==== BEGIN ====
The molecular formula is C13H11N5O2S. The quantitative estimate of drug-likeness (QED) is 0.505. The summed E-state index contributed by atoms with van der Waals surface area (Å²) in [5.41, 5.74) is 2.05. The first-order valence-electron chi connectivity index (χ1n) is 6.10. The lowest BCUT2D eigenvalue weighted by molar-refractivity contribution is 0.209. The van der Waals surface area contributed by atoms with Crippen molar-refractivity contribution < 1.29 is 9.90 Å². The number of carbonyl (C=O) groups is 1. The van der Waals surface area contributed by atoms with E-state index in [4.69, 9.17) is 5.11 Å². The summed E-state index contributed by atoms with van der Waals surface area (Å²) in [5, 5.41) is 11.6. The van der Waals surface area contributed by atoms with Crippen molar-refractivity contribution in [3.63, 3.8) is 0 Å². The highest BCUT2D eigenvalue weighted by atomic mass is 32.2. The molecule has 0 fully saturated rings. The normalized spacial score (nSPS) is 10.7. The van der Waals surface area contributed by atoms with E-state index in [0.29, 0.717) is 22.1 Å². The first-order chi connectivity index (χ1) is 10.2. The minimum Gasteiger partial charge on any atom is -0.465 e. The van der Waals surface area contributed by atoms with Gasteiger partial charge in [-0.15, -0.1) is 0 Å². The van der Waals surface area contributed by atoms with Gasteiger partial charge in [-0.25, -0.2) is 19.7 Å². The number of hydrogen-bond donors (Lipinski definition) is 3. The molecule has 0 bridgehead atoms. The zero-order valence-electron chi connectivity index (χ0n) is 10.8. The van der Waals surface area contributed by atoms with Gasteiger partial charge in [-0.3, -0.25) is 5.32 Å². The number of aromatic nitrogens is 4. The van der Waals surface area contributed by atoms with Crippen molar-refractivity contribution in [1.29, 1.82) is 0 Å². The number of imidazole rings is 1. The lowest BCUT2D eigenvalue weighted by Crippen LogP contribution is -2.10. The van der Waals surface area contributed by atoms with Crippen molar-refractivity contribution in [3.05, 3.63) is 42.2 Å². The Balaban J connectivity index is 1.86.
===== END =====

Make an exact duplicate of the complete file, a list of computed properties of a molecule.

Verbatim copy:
The molecular formula is C13H11N5O2S. The quantitative estimate of drug-likeness (QED) is 0.505. The summed E-state index contributed by atoms with van der Waals surface area (Å²) in [5.41, 5.74) is 2.05. The first-order valence-electron chi connectivity index (χ1n) is 6.10. The lowest BCUT2D eigenvalue weighted by molar-refractivity contribution is 0.209. The van der Waals surface area contributed by atoms with Crippen molar-refractivity contribution < 1.29 is 9.90 Å². The number of carbonyl (C=O) groups is 1. The van der Waals surface area contributed by atoms with E-state index in [4.69, 9.17) is 5.11 Å². The summed E-state index contributed by atoms with van der Waals surface area (Å²) in [5, 5.41) is 11.6. The van der Waals surface area contributed by atoms with Crippen molar-refractivity contribution in [3.63, 3.8) is 0 Å². The highest BCUT2D eigenvalue weighted by atomic mass is 32.2. The molecule has 0 fully saturated rings. The normalized spacial score (nSPS) is 10.7. The van der Waals surface area contributed by atoms with E-state index in [0.29, 0.717) is 22.1 Å². The first-order chi connectivity index (χ1) is 10.2. The minimum Gasteiger partial charge on any atom is -0.465 e. The van der Waals surface area contributed by atoms with Gasteiger partial charge in [-0.15, -0.1) is 0 Å². The van der Waals surface area contributed by atoms with Gasteiger partial charge in [-0.25, -0.2) is 19.7 Å². The number of hydrogen-bond donors (Lipinski definition) is 3. The molecule has 0 bridgehead atoms. The zero-order valence-electron chi connectivity index (χ0n) is 10.8. The van der Waals surface area contributed by atoms with Gasteiger partial charge in [-0.3, -0.25) is 5.32 Å². The number of aromatic nitrogens is 4. The van der Waals surface area contributed by atoms with Crippen molar-refractivity contribution in [1.29, 1.82) is 0 Å². The number of imidazole rings is 1. The lowest BCUT2D eigenvalue weighted by Crippen LogP contribution is -2.10. The van der Waals surface area contributed by atoms with Crippen molar-refractivity contribution in [3.05, 3.63) is 42.2 Å². The Balaban J connectivity index is 1.86.